At the top of that last climb we encountered our third new road hazard of the day – a grass fire. We could see the smoke from a distance. We also could see the cars and trucks passing us pushing on through. So that’s what we did. It was not clear if this was a hazard burn that got away or a just a grass fire. It was coming right at us, on both sides of the road. There were no warning signs or fire crews. We saw several locals beating the fire with blankets and using buckets of water to stem the flames that were heading towards their properties. We pushed through, feeling the heat from both sides of the road and very thick smoke for a short spell. Exiting the far side, we saw a fire-chief like car coming to the fire, then a bit later a fire truck. We didn’t stop to offer a hand with the buckets but did think about it. It was all a bit crazy. We could both only think how different this would have been managed or dealt with in the USA or Australia. It was an experience for sure!
The last hill top also meant that it was mostly downhill to town and the hotel we selected. We stopped on the way in at a bike shop where I could buy a new bike computer – mine died the first day out of Mazatlan. The shop had moved from where we noted it, but another helpful local pulled up to give us the new location, including drawing a map. From the shop we made an easy route into old town.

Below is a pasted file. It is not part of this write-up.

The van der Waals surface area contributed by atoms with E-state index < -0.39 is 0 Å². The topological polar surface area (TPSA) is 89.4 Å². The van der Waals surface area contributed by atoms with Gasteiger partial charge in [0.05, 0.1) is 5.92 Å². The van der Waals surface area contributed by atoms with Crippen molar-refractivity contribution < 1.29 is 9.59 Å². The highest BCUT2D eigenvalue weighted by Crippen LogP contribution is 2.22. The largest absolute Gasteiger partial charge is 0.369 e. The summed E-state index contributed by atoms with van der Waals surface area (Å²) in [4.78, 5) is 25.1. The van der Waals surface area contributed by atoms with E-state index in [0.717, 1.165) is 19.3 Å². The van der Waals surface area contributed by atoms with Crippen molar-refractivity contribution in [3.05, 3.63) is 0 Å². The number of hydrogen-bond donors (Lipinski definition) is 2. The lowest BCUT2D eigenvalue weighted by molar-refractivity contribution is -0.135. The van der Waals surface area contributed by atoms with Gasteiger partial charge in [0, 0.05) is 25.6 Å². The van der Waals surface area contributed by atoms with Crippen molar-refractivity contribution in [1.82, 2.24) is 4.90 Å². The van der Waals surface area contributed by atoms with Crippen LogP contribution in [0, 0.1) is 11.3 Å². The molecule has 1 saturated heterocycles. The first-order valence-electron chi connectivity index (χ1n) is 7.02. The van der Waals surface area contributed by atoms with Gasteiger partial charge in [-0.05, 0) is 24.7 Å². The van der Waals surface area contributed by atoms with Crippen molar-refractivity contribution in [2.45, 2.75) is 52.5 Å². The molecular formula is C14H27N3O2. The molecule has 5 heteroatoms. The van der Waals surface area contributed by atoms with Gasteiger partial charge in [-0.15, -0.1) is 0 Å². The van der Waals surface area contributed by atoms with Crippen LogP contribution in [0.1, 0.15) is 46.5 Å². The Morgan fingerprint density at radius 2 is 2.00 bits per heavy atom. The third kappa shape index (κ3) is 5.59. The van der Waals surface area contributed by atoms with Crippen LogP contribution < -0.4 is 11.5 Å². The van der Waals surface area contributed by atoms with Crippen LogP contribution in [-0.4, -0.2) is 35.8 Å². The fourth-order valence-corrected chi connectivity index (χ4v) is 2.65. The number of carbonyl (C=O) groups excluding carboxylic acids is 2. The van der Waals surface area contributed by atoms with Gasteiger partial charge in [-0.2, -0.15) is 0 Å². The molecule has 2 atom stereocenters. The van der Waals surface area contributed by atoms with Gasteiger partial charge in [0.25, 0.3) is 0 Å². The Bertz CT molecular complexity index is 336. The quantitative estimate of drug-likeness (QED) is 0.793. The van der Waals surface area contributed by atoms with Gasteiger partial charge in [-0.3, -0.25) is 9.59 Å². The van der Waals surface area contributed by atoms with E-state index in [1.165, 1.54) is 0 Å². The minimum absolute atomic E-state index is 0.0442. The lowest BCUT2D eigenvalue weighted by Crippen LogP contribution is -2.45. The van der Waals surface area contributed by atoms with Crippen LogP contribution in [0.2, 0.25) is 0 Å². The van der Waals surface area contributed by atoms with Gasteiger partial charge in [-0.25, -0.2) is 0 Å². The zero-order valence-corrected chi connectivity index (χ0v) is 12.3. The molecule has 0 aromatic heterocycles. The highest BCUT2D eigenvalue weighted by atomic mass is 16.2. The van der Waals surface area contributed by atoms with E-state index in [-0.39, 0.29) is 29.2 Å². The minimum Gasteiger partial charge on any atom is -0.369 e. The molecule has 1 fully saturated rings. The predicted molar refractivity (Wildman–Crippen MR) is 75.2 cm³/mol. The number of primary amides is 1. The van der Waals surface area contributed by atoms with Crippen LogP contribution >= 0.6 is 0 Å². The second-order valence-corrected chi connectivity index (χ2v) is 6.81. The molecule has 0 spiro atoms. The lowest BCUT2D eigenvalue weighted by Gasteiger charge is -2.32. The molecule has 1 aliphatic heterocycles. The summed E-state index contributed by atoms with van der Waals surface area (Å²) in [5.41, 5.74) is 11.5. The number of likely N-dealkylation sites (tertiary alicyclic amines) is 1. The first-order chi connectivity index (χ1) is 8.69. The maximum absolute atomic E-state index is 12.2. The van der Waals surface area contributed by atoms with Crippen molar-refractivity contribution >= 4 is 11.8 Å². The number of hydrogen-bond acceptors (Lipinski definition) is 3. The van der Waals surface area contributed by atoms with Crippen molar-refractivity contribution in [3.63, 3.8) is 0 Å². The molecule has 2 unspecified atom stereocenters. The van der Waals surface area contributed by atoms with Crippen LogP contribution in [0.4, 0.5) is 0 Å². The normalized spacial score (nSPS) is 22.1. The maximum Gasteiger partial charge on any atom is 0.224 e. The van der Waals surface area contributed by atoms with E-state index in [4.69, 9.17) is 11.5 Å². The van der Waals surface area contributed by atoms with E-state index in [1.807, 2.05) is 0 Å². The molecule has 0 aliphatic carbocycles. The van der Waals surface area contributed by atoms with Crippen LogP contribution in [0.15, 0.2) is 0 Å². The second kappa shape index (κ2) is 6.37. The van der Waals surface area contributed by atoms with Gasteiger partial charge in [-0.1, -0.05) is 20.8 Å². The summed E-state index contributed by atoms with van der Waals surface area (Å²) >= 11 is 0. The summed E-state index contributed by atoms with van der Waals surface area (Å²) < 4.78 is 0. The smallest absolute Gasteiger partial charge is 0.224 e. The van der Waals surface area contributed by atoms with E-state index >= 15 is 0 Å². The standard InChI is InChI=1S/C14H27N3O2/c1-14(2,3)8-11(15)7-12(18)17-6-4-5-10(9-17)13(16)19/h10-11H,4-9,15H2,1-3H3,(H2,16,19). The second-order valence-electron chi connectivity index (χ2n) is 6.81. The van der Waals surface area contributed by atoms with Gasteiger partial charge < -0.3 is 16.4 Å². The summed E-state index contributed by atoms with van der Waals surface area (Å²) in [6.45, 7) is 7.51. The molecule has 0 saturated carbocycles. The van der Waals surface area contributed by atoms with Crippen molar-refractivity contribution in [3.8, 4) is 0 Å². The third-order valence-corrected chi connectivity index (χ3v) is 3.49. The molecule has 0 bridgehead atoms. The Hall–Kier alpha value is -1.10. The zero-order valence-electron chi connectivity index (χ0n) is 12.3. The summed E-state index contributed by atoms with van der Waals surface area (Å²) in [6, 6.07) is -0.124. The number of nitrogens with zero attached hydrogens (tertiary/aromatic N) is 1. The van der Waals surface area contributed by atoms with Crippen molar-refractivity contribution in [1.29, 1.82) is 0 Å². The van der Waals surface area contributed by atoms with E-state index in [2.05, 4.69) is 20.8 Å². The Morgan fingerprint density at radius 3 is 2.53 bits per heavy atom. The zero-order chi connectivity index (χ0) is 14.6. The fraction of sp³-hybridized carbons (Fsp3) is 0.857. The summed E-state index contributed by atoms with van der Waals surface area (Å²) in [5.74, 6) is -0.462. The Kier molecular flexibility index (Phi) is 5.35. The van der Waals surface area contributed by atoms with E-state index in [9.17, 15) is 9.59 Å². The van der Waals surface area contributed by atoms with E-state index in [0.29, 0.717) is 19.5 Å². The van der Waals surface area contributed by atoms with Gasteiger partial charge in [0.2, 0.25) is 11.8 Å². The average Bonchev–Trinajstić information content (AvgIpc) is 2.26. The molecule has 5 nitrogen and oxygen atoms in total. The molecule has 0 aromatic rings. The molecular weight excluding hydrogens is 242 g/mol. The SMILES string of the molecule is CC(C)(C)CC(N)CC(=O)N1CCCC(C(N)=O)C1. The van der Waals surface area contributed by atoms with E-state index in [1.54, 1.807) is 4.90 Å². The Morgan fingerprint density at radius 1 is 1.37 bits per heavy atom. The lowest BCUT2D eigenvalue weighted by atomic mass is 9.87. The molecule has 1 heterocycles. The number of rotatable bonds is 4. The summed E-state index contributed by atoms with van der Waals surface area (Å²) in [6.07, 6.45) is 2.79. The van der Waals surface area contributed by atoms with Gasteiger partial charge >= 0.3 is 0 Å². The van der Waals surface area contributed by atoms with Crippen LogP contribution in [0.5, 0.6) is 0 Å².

Once there, we had a bit of back and forth over which hotel to stay at. We had a couple picked out but didn’t have a booking. The first hotel was nicer but there were some questions over where we’d put the bikes. So we headed for the second, the Hotel Posada San Jorge. It’s an old hotel in a traditional old town building. It could use an update in some places but it has so much character that we had to stay here. Bikes are in our rooms and safe.
We had a great dinner at a local gordita restaurant just near the hotel and are now settled in for a couple of days rest and to have a look around Durango. We’ll post a bit more about town in the next couple days.
12 thoughts on “Road hazard day – El Salto to Durango (103K/8821K)”
I just caught up with about five posts. Your pictures and stories are amazing! Thanks for taking us along on the journey.
Great photos today. Dramatic picture of Nancy riding with flames on both sides of the road!
Gives new meaning to “running through burning flames”….
Wow. The adventures never end! Enjoy your stay in Durango. Hopefully you will get some fresh air. I can’t imagine climbing with so much smoke!
Thankfully they don’t use wood fire to heat as much here in 800,000 person Durango.
Wow! Thanks for such an awesome write up. We have such fond memories of the 40 Libre. We’re delighted to hear you enjoyed it as well.
Curtis and Jenny Shaw
Thank you for your trip notes, we have been following them for advice. Yes, 40 Libre was great.
Vaquero … Spanish for cowboy. Don’t feel bad about lighting a fire and contributing to local air pollution as your lungs probably filtered and shrunk your carbon load.
Great – just what I needed to hear!
Well done on your travel up to Durango. I believe there are some old movie
sets there that were used years and years ago for American Westerns.
We’d heard the same thing but couldn’t muster the energy to go on a tour. Mostly just relaxing and laying low…